According to a scientist’s team, lightnings may have made a contribution to develop life on the Earth. A study from Yale University argues that more than a quintillion electrical discharge throughout a billion years is one of the causes of this.
Might lightnings be one of the causes of life on the Earth?
Life on the Earth is a hugely discussed theme, whether within the scientific field or in the every-day life. Many accredited theories suggest the Big Bang explosion, for instance. Now, recent studies have revealed lightnings may be part of the causes made a contribution to develop life on the Earth. According to a scientist’s team Yale University, more than a quintillion electrical discharge throughout one billion years may have triggered several processes to make life possible. In particular, they suggest reactions might have “unlocked” phosphorous. This chemical element was an essential substance at the origin of life and development of the ecosystem. Billion years ago, in fact, phosphorous was locked into insoluble minerals. It is highly probable this element came out from schreibersite. This is a rare mineral which can form in a glass called fulgurites when a lightning hits the soil.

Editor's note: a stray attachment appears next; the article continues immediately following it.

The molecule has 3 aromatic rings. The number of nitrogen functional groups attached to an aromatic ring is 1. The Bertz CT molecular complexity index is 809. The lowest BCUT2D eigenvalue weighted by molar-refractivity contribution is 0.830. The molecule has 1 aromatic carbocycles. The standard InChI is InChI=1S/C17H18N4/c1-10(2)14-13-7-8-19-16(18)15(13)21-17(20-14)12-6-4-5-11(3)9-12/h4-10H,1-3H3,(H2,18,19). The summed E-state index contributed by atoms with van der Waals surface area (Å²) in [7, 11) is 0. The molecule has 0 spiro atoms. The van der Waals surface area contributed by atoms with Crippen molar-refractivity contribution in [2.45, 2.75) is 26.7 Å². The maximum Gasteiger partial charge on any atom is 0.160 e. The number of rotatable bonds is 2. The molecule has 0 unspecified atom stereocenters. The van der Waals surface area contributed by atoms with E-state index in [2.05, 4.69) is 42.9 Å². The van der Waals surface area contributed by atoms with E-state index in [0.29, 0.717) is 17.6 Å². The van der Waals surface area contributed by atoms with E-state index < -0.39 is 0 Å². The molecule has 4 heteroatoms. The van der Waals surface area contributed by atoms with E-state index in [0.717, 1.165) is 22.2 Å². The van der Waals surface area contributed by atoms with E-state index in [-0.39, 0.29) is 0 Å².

There is a high probability this phenomenon occurred
“This work allows us to understand how life on the Earth may have formed and how it still might form on other similar planets”, says Benjamin Hess, researcher at the Department of Earth and Planetary Science. Hess suggests terrestrial phosphorous comes from schreibersite created by lightnings themselves. Experts do believe this event occurred with high probability, as the annual number of lightnings would have been constant if compared with other phenomena which may have brought matter on the Earth. As a consequence, considering that from 100 million to 1 billion strikes fell on the Earth’s surface, these same discharges may have given origin to life.